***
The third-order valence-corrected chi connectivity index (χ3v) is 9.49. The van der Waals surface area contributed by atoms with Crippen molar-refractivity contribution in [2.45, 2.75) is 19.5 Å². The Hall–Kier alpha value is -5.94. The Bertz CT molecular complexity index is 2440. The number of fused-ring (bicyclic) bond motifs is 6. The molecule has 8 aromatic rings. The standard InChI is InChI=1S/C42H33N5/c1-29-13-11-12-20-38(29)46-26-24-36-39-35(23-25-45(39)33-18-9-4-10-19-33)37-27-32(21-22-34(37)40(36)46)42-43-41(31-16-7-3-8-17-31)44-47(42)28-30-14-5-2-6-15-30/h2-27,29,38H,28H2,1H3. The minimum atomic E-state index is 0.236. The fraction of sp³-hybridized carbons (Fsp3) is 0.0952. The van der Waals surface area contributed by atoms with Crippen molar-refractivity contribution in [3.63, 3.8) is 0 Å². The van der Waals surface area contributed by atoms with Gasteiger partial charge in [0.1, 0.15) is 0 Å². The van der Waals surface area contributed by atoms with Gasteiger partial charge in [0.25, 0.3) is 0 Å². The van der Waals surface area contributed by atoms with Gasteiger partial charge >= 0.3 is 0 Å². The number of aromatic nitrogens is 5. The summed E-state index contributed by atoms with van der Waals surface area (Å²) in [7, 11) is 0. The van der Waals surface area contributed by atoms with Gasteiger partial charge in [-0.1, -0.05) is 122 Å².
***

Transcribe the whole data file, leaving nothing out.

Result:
The third-order valence-corrected chi connectivity index (χ3v) is 9.49. The van der Waals surface area contributed by atoms with Crippen molar-refractivity contribution in [2.45, 2.75) is 19.5 Å². The Hall–Kier alpha value is -5.94. The Bertz CT molecular complexity index is 2440. The number of fused-ring (bicyclic) bond motifs is 6. The molecule has 8 aromatic rings. The standard InChI is InChI=1S/C42H33N5/c1-29-13-11-12-20-38(29)46-26-24-36-39-35(23-25-45(39)33-18-9-4-10-19-33)37-27-32(21-22-34(37)40(36)46)42-43-41(31-16-7-3-8-17-31)44-47(42)28-30-14-5-2-6-15-30/h2-27,29,38H,28H2,1H3. The minimum atomic E-state index is 0.236. The fraction of sp³-hybridized carbons (Fsp3) is 0.0952. The van der Waals surface area contributed by atoms with Crippen molar-refractivity contribution in [3.63, 3.8) is 0 Å². The van der Waals surface area contributed by atoms with Gasteiger partial charge in [0.1, 0.15) is 0 Å². The van der Waals surface area contributed by atoms with Gasteiger partial charge in [0.25, 0.3) is 0 Å². The van der Waals surface area contributed by atoms with Gasteiger partial charge >= 0.3 is 0 Å². The number of aromatic nitrogens is 5. The summed E-state index contributed by atoms with van der Waals surface area (Å²) in [7, 11) is 0. The van der Waals surface area contributed by atoms with Gasteiger partial charge in [-0.1, -0.05) is 122 Å².